In January 2020, University of Utah President Ruth V. Watkins appointed Chris Linder as a special assistant to support violence prevention and education efforts on campus. In this role, Linder will advise campus leaders on issues surrounding intimate partner violence and sexual assault. She will work with groups focused on campus safety and will help guide initiatives related to reducing intimate partner violence and sexual assault. Linder also will work to improve communication, awareness and information-sharing across campus and in the broader community. As part of her work, Linder has launched an Interpersonal Violence Prevention & Education Collective comprised of students, staff and faculty that will work on primary prevention strategies using a power-conscious, equitable lens.

In addition to Linder’s work, professor Sonia Salari received a $300,000 grant from the Office on Violence Against Women, which is part of the U.S. Department of Justice, to bring together external resources and services and comprehensive preventative strategies to improve outreach, awareness and prevent violence on the U campus.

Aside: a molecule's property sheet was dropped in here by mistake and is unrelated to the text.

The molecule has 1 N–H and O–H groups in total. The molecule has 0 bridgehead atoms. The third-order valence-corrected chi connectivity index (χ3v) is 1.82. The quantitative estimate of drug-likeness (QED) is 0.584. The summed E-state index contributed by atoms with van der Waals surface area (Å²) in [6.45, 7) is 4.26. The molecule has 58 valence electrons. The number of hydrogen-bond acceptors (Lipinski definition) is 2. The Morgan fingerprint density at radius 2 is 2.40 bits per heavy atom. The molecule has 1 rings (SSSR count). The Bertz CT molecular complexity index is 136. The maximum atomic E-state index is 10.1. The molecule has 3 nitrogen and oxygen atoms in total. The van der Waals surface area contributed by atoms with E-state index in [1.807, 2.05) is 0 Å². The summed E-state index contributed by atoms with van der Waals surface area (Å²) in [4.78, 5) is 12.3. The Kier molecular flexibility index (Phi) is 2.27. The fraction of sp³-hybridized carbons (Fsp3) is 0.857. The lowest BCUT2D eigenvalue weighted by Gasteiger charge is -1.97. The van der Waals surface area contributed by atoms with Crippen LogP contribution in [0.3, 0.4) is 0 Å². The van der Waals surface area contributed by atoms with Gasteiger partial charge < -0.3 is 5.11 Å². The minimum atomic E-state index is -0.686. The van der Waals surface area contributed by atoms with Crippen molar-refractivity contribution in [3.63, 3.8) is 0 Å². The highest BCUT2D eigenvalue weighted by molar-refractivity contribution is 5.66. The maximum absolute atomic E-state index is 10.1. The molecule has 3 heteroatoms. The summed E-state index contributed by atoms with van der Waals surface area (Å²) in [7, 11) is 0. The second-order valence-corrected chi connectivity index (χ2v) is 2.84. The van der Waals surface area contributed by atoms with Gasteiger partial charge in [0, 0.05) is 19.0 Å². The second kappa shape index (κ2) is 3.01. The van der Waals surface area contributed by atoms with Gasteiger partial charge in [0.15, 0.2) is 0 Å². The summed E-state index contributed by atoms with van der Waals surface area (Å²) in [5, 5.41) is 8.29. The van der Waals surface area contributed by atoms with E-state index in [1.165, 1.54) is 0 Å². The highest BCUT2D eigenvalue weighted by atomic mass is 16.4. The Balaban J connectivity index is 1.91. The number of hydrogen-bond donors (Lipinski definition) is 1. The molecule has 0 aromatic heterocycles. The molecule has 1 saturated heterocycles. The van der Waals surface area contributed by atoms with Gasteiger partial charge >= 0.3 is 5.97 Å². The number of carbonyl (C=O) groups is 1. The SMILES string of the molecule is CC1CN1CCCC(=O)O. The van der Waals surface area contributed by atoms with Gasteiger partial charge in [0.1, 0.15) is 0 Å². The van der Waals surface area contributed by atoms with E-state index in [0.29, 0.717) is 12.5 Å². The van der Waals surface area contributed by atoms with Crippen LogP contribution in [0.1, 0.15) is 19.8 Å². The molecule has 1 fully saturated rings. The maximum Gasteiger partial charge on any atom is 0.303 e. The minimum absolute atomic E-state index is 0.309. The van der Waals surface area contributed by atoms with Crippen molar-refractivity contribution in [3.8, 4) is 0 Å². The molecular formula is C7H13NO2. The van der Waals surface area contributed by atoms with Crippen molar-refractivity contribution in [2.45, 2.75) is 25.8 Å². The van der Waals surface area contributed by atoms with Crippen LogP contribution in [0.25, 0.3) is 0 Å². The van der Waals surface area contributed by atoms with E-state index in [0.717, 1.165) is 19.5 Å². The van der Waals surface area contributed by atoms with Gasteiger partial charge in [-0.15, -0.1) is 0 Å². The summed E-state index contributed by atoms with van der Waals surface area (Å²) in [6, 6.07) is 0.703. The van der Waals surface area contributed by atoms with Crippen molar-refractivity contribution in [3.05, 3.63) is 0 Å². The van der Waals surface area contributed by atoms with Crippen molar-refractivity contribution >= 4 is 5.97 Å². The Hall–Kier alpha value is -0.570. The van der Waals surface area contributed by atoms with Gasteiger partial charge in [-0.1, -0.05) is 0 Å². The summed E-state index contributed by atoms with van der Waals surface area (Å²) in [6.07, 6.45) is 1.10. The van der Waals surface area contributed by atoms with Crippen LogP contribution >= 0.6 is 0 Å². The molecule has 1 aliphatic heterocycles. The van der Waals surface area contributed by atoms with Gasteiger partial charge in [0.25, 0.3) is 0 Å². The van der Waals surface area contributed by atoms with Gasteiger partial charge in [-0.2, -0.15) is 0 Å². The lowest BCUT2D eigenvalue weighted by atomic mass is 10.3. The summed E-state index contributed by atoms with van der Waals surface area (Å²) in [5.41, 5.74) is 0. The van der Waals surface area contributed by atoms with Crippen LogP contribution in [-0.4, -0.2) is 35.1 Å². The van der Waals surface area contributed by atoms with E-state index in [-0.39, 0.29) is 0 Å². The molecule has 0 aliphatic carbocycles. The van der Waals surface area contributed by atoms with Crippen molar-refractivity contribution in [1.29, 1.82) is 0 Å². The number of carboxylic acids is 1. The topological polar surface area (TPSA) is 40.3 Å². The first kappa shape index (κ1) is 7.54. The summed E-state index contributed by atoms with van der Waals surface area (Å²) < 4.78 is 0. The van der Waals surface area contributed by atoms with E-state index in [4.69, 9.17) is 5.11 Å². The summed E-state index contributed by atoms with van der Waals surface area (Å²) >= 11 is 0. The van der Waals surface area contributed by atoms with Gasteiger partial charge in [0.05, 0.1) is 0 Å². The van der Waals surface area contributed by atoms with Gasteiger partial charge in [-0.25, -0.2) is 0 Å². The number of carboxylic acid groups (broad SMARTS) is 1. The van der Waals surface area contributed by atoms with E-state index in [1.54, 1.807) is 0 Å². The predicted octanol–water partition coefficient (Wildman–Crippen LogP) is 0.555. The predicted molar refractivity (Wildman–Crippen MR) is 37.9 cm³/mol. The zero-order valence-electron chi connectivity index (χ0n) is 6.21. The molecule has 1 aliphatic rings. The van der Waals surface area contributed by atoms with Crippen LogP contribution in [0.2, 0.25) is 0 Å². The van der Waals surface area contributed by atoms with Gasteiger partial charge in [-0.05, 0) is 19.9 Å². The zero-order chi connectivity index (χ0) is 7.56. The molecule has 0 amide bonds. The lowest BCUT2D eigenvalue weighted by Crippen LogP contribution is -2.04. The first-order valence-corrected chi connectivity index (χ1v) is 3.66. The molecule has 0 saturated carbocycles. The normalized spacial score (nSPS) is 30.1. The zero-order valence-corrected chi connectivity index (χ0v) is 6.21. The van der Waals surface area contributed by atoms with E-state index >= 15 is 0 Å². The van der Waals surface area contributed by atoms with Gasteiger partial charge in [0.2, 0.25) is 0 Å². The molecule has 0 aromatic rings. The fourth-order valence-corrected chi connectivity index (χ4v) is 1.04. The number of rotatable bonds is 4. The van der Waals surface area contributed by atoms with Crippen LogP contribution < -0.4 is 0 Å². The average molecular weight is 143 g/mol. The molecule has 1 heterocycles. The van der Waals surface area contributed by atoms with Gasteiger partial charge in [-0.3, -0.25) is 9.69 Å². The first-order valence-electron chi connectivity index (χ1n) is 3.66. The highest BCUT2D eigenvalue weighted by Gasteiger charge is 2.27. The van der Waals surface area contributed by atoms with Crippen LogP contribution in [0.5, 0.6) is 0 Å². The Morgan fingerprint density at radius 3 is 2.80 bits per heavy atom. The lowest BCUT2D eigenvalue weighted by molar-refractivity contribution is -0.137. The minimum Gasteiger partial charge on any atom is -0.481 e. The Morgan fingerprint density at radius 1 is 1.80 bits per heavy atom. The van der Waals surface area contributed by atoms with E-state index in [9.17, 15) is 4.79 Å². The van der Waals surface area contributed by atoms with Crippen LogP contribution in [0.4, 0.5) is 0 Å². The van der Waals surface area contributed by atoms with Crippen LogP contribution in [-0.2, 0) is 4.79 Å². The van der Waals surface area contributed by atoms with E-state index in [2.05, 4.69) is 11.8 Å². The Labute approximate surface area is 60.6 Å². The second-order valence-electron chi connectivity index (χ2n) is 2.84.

Is the U willing to resolve the case out of court?

The university’s statement on mediation in the McCluskey case can be read here.

When will a federal judge make a ruling in this case?

U.S. District Court Judge Howard C. Nielson, Jr. has scheduled a hearing on a motion to dismiss filed by attorneys representing the university and a motion to amend filed by attorneys representing the family in the case of McCluskey v. State of Utah. The hearing is set for May 13, 2020, at the federal courthouse in Salt Lake City. After that hearing, the judge will make a ruling in the case. Timing for issuing a ruling is at the discretion of the court but is likely at some point in 2020.

Did the U use “victim-blaming” language in its motion to dismiss?

None of the statements in any of the university’s motions were intended nor should be read to suggest victim-blaming. The U does not believe that Lauren McCluskey had any responsibility for the heinous actions of her murderer.

Did the U claim that it had “no obligation to protect McCluskey from her attacker” in the motion to dismiss?